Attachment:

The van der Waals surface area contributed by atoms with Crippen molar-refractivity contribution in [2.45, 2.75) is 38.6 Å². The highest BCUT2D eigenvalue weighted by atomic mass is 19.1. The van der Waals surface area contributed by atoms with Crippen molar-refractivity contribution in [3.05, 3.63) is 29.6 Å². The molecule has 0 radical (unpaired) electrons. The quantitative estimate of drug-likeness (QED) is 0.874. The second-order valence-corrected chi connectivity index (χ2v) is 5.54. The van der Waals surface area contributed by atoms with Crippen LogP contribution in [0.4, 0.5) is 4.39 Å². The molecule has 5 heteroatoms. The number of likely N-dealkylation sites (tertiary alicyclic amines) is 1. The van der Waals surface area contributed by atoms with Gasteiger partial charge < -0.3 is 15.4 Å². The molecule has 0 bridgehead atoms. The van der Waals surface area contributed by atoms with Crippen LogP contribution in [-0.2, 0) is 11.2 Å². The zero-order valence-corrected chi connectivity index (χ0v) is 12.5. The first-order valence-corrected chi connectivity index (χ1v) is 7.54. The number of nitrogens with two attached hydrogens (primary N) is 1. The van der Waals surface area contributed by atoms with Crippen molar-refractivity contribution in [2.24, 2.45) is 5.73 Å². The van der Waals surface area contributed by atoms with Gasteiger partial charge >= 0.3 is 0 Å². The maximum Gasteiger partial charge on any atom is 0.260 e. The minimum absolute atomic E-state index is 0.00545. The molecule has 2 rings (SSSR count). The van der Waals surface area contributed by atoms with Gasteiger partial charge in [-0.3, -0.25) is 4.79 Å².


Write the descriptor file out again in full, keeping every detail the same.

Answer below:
The van der Waals surface area contributed by atoms with Crippen molar-refractivity contribution in [2.45, 2.75) is 38.6 Å². The highest BCUT2D eigenvalue weighted by atomic mass is 19.1. The van der Waals surface area contributed by atoms with Crippen molar-refractivity contribution in [3.05, 3.63) is 29.6 Å². The molecule has 0 radical (unpaired) electrons. The quantitative estimate of drug-likeness (QED) is 0.874. The second-order valence-corrected chi connectivity index (χ2v) is 5.54. The van der Waals surface area contributed by atoms with Crippen LogP contribution in [0.4, 0.5) is 4.39 Å². The molecule has 5 heteroatoms. The number of likely N-dealkylation sites (tertiary alicyclic amines) is 1. The van der Waals surface area contributed by atoms with Gasteiger partial charge < -0.3 is 15.4 Å². The molecule has 0 bridgehead atoms. The van der Waals surface area contributed by atoms with Crippen LogP contribution in [-0.2, 0) is 11.2 Å². The zero-order valence-corrected chi connectivity index (χ0v) is 12.5. The first-order valence-corrected chi connectivity index (χ1v) is 7.54. The number of nitrogens with two attached hydrogens (primary N) is 1. The van der Waals surface area contributed by atoms with Crippen molar-refractivity contribution in [2.24, 2.45) is 5.73 Å². The van der Waals surface area contributed by atoms with Gasteiger partial charge >= 0.3 is 0 Å². The maximum Gasteiger partial charge on any atom is 0.260 e. The minimum absolute atomic E-state index is 0.00545. The molecule has 2 rings (SSSR count). The van der Waals surface area contributed by atoms with Gasteiger partial charge in [-0.3, -0.25) is 4.79 Å².